// set the initial condition
Eigen::VectorXd x0(2);
x0 << -1, 3;

boost::property_tree::ptree params;

// set some of the optimization parameters
params.put("Opt.MaxIts", 10000);
params.put("Opt.ftol", 1e-8);
params.put("Opt.xtol", 1e-8);
params.put("Opt.gtol", 1e-8);
params.put("Opt.LineSearch.LineIts", 100);
params.put("Opt.StepLength", 1);
params.put("Opt.verbosity", 3);

//params.put("Opt.Method", "SD_Line");    // Use the steepest descent algorithm
//params.put("Opt.Method", "BFGS_Line");  // Use the BFGS algorithm
params.put("Opt.Method", "Newton");     // Use the Newton algorithm

// set up the solver
auto Solver = muq::Optimization::OptAlgBase::Create(prob, params);


### Run the optimizer

The OptAlgBase::solve function runs the optimization algorithm and, upon successful completion, returns the optimal point.

The termination status of the solver can be checked with the OptAlgBase::GetStatus function. Note that MUQ's termination codes are identical to NLOPT: positive numbers indicate successful termination and negative numbers indicate that an error occured.


// solve the optimization problem
Eigen::VectorXd xOpt = Solver->solve(x0);

// Get the termination status
int optStat = Solver->GetStatus();

std::cout << "Optimal solution = " << xOpt.transpose() << std::endl;

return 0;
} // End of "int main()"


## Build the executable

cd build; cmake ../ > BuildLog.txt; make; cd ../

Scanning dependencies of target RosenbrockOpt
[100%] Building CXX object CMakeFiles/RosenbrockOpt.dir/RosenbrockOpt.cpp.o
[100%] Built target RosenbrockOpt



## Run the executable

build/RosenbrockOpt

Using optimization method: Newton
Iteration: 1   fval: 404
Iteration: 2   fval: 4.02008
Iteration: 3   fval: 3.46927
Iteration: 4   fval: 2.66982
Iteration: 5   fval: 2.25626
Iteration: 6   fval: 1.71473
Iteration: 7   fval: 1.40064
Iteration: 8   fval: 0.943349
Iteration: 9   fval: 0.754829
Iteration: 10   fval: 0.488025
Iteration: 11   fval: 0.362813
Iteration: 12   fval: 0.223237
Iteration: 13   fval: 0.133336
Iteration: 14   fval: 0.0661269
Iteration: 15   fval: 0.0353271
Iteration: 16   fval: 0.0098764
Iteration: 17   fval: 0.00387419
Iteration: 18   fval: 0.000141491
Iteration: 19   fval: 1.87429e-06
Iteration: 20   fval: 1.63594e-19
Terminating with status: 3
Optimal solution = 1 1



## Completed code:

### RosenbrockOpt.cpp

#include <Eigen/Dense>

#include "MUQ/Optimization/Problems/OptProbBase.h"
#include "MUQ/Optimization/Algorithms/OptAlgBase.h"

class RoseFunc : public muq::Optimization::OptProbBase {
public:

RoseFunc() : muq::Optimization::OptProbBase(2) {}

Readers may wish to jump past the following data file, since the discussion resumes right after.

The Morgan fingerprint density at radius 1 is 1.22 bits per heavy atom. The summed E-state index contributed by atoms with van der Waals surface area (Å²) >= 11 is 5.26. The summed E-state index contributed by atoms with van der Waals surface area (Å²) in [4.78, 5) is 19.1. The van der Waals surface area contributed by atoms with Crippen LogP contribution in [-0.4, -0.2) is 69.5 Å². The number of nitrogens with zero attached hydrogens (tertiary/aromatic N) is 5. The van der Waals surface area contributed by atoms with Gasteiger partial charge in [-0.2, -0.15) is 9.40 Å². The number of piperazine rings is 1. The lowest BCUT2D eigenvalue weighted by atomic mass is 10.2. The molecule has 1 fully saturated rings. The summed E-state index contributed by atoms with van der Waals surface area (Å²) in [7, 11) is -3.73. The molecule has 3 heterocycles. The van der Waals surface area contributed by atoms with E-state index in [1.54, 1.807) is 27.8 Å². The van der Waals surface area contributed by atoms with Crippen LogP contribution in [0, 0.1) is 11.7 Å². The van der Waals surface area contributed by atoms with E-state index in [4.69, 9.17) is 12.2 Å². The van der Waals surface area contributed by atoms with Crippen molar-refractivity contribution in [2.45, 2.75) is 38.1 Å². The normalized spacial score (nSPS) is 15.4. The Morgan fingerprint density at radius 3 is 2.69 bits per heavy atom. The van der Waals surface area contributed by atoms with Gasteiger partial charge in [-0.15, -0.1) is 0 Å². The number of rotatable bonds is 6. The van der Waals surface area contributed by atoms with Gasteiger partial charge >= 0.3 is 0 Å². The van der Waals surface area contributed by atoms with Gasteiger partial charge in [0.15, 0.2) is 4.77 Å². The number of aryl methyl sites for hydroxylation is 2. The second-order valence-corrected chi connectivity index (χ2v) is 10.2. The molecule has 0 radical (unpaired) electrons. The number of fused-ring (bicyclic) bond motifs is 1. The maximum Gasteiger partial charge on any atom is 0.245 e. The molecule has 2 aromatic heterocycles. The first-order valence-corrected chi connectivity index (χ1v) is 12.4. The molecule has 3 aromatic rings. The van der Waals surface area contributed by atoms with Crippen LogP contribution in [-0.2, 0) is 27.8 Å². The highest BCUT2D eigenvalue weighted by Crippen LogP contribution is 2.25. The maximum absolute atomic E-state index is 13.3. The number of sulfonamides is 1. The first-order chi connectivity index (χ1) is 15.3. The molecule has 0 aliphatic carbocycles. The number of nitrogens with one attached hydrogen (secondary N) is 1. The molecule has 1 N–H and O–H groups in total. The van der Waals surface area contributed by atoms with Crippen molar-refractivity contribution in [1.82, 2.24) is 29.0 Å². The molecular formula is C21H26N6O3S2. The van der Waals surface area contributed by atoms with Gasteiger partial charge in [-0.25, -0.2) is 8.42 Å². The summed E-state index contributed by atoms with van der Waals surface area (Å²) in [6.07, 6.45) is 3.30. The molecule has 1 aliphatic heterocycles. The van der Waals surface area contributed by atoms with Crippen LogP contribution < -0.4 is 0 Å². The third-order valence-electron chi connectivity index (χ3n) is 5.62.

virtual double eval(const Eigen::VectorXd& xc) override
{
return pow(1 - xc, 2) + 100 * pow(xc - xc * xc, 2);
}

{

gradient = -400 * (xc - xc * xc) * xc - 2 * (1 - xc);
gradient = 200 * (xc - xc * xc);

return eval(xc);
}

virtual Eigen::VectorXd applyInvHess(const Eigen::VectorXd& xc, const Eigen::VectorXd& vecIn)
{
Eigen::Matrix<double, 2, 2> Hess = Eigen::Matrix<double, 2, 2>::Zero(2, 2);

Hess(0, 0) = 1200 * pow(xc, 2.0) - 400 * xc + 2;
Hess(0, 1) = -400 * xc;
Hess(1, 0) = -400 * xc;
Hess(1, 1) = 200;

return Hess.lu().solve(vecIn);
}

}; // End of RoseFunc class

int main()
{

// create an instance of the optimization problem
auto prob = std::make_shared<RoseFunc>();

// set the initial condition
Eigen::VectorXd x0(2);
x0 << -1, 3;

boost::property_tree::ptree params;

// set some of the optimization parameters
params.put("Opt.MaxIts", 10000);
params.put("Opt.ftol", 1e-8);
params.put("Opt.xtol", 1e-8);
params.put("Opt.gtol", 1e-8);
params.put("Opt.LineSearch.LineIts", 100);
params.put("Opt.StepLength", 1);
params.put("Opt.verbosity", 3);

//params.put("Opt.Method", "SD_Line");    // Use the steepest descent algorithm
//params.put("Opt.Method", "BFGS_Line");  // Use the BFGS algorithm
params.put("Opt.Method", "Newton");     // Use the Newton algorithm

// set up the solver
auto Solver = muq::Optimization::OptAlgBase::Create(prob, params);

// solve the optimization problem
Eigen::VectorXd xOpt = Solver->solve(x0);

// Get the termination status
int optStat = Solver->GetStatus();

std::cout << "Optimal solution = " << xOpt.transpose() << std::endl;

return 0;
} // End of "int main()" MUQ is on Slack!
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Acknowledgments This material is based upon work supported by the National Science Foundation under Grant No. 1550487. This work was supported by the DOE Office of Science through the QUEST and FastMath SciDAC Institutes.

Any opinions, findings, and conclusions or recommendations expressed in this material are those of the author(s) and do not necessarily reflect the views of the National Science Foundation.